the technology is evolving. It’s taken a long time. And I think it’s getting there. And hopefully we
will evolve it still, and make it a satisfying
answer to this issue. I think one of the
places that Polymer has seen a lot of
adoption, actually, is in big corporations
where they just have this polyglot
of different stuff. And they just need a
technology that works wherever the DOM is going to work. And this is really where
something like web components shine. And I think this is
something where, as now, this is kind of the year
of the web component specs being implemented widely. I hope there will
be more interest among the other frameworks here. And I think there’s– I want to give a shout out to– Taylor did this talk
earlier to custom elements everywhere that Rob
Dodson has done. Which is, I think that we took a
little bit for granted the fact that hey, we’re the platform. Everybody’s just
going to work with us. And I think to a lot of
different approaches, this is sort of a scary
concept, that now, an element in the
platform can be anything. It can be whatever. And I think this is partly
incredibly powerful, because it’s sort of this
democratic process of the cream of the crop can rise. But at the same
time, it’s also like, but that thing can do anything. It’s kind of scary. Do I really want to use that? And this is where I think
the approach between custom elements everywhere
is really interesting. Because it is this idea
that the framework authors and the community of
developers making these custom elements really have
to meet in the middle. And establish best
practices such that it makes sense to these to
use these things all together, and we can all benefit. So hopefully that happens. ADDY OSMANI: Rob, so
Angular has been investing in trying to improve their
interop with custom elements, and web components in
general for the last while. What’s your take on this? ROB WORMALD: So I feel
like the Rosetta Stone that Sean was talking about– I think that’s what
a custom element is. I think that that is. And I don’t think
this group of people would agree on
many things, right? Competing against the group. But I do think that we’ve
all more or less landed on this idea that
there are events, and there are props
or property– whatever you want to call them, right? We all have kind of an
API that, if you squint, it’s more or less the same. So to maybe make your
year a little bit better or today a little
bit better, I can say that our team has
decided that we’ve always consumed web components. That was a day one design
decision in Angular. I talk to enough
big companies, I’m sure, companies that
Polymer in, that have these very
disparate ecosystems, have a dozen
different frameworks. I think it’s very sad,
as a web developer, that everybody has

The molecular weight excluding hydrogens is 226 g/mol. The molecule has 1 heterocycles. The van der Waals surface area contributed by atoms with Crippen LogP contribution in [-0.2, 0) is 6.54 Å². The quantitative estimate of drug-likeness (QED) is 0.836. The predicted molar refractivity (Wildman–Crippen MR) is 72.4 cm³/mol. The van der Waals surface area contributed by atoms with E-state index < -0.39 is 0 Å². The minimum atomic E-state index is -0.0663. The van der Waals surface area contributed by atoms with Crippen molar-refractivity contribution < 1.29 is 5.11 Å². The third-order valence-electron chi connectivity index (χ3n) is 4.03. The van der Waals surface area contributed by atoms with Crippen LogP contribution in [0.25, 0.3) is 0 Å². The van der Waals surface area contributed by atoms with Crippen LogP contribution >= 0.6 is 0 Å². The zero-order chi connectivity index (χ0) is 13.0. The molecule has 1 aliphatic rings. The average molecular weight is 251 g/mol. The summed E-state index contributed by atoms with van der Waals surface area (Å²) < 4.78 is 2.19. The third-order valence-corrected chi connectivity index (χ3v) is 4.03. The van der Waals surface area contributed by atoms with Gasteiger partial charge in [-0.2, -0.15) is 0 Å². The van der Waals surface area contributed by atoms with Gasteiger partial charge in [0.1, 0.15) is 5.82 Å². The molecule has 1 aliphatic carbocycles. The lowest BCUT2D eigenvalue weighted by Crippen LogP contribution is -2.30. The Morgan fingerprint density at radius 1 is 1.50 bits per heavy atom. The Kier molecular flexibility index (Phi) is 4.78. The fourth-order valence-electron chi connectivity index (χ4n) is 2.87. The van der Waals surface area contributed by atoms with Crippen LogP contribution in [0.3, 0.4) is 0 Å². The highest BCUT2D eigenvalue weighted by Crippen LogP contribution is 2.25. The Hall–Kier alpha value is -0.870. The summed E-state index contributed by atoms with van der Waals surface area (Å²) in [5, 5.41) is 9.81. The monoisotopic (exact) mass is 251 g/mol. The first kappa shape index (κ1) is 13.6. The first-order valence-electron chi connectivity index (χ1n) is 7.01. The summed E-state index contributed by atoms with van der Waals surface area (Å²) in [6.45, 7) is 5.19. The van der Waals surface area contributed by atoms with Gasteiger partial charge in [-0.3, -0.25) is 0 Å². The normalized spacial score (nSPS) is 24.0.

to rewrite the date picker in every framework
that exists, right? If I do one thing as somebody
who works on the web now, if we can just write one
date picker that’s awesome, and then use it
everywhere, I’ll just quit. Right? [APPLAUSE] So from our perspective, Angular
is a framework-y framework, as you said. We do try to solve a
lot of these problems. And so for us, I think
our bread and butter is these big applications
that everybody likes to build. But for me, it would be great
if Angular components could be spit out as web components. It’s a thing that you look
at it and it’s a no-brainer. And so six weeks ago we started
really looking into this. I’ve been complaining
about it for 18 months. I said to Alex Russell when
I joined Google that we’re going to make this happen. And finally it’s happening. So you’ll be able to
write an Angular component and spit it out as
a custom element. And I think that the
most important thing about that– the kind of crux
to all of this custom element stuff– is that nobody
has to know anything about how the component was
implemented to make it work. Because everybody
in this room already knows how the DOM works, right? And if that becomes the
common API we all talk to, it doesn’t really
matter what happens inside of the component. We can all have
this Rosetta Stone. We can all talk. And we can write
one date picker. And everybody can
be happy, right? [APPLAUSE] ADDY OSMANI: So on
that note, it sounds like there’s some interesting
convergence on the Rosetta Stone idea. I’m curious, from the
React perspective– what’s React’s take on web components? ANDREW CLARK: Yes. We have a slightly
different take. [LAUGHTER] Web components are really cool. I think they solve the
encapsulation problem, and they solve the
consumption problem, where you should be able to consume– you shouldn’t have to
learn 15 different ways to consume a component. And surely you can wrap any
React app in a web component. It’s not that hard. The question is
whether or not we should replace React components
as a primitive rebuilding your application
with just writing a bunch of web components. And on that note,
we’re not as convinced. Because we use– I could be wrong, but I think
another selling point for Web Components is that
perhaps it obviates the need for a
virtual DOM, or for us to have to manage our
own parallel in-memory representations of your view. And on that part, web components
don’t solve that for us. Because we use our
internal instances not just for encapsulation, but we
use it for memoization, we use it for computing changes,